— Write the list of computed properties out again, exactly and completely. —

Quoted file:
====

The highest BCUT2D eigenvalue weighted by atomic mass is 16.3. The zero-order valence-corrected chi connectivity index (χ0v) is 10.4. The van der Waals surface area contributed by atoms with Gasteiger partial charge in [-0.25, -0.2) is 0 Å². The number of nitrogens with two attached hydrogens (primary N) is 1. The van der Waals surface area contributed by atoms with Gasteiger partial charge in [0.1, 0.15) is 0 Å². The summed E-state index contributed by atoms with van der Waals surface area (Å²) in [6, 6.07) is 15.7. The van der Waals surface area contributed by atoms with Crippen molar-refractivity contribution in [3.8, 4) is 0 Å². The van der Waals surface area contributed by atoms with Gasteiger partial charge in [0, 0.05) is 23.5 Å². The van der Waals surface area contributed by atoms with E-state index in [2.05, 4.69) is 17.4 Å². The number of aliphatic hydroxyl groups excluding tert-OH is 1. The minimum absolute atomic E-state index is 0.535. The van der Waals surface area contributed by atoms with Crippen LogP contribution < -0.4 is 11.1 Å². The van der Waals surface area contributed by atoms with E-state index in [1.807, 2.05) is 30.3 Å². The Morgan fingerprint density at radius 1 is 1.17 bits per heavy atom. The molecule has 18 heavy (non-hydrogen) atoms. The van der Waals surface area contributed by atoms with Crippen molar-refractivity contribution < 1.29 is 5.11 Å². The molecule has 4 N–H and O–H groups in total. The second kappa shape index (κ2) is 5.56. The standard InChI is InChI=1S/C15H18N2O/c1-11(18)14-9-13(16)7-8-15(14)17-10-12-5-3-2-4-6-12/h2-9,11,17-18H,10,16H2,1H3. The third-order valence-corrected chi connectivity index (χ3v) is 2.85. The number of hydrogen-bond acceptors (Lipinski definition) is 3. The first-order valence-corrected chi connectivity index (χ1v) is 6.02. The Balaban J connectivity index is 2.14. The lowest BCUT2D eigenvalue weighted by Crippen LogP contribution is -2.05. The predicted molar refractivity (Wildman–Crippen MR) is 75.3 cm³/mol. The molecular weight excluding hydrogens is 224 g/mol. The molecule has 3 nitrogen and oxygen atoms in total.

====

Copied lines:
The highest BCUT2D eigenvalue weighted by atomic mass is 16.3. The zero-order valence-corrected chi connectivity index (χ0v) is 10.4. The van der Waals surface area contributed by atoms with Gasteiger partial charge in [-0.25, -0.2) is 0 Å². The number of nitrogens with two attached hydrogens (primary N) is 1. The van der Waals surface area contributed by atoms with Gasteiger partial charge in [0.1, 0.15) is 0 Å². The summed E-state index contributed by atoms with van der Waals surface area (Å²) in [6, 6.07) is 15.7. The van der Waals surface area contributed by atoms with Crippen molar-refractivity contribution in [3.8, 4) is 0 Å². The van der Waals surface area contributed by atoms with Gasteiger partial charge in [0, 0.05) is 23.5 Å². The van der Waals surface area contributed by atoms with E-state index in [2.05, 4.69) is 17.4 Å². The number of aliphatic hydroxyl groups excluding tert-OH is 1. The minimum absolute atomic E-state index is 0.535. The van der Waals surface area contributed by atoms with Crippen LogP contribution < -0.4 is 11.1 Å². The van der Waals surface area contributed by atoms with E-state index in [1.807, 2.05) is 30.3 Å². The Morgan fingerprint density at radius 1 is 1.17 bits per heavy atom. The molecule has 18 heavy (non-hydrogen) atoms. The van der Waals surface area contributed by atoms with Crippen molar-refractivity contribution < 1.29 is 5.11 Å². The molecule has 4 N–H and O–H groups in total. The second kappa shape index (κ2) is 5.56. The standard InChI is InChI=1S/C15H18N2O/c1-11(18)14-9-13(16)7-8-15(14)17-10-12-5-3-2-4-6-12/h2-9,11,17-18H,10,16H2,1H3. The third-order valence-corrected chi connectivity index (χ3v) is 2.85. The number of hydrogen-bond acceptors (Lipinski definition) is 3. The first-order valence-corrected chi connectivity index (χ1v) is 6.02. The Balaban J connectivity index is 2.14. The lowest BCUT2D eigenvalue weighted by Crippen LogP contribution is -2.05. The predicted molar refractivity (Wildman–Crippen MR) is 75.3 cm³/mol. The molecular weight excluding hydrogens is 224 g/mol. The molecule has 3 nitrogen and oxygen atoms in total.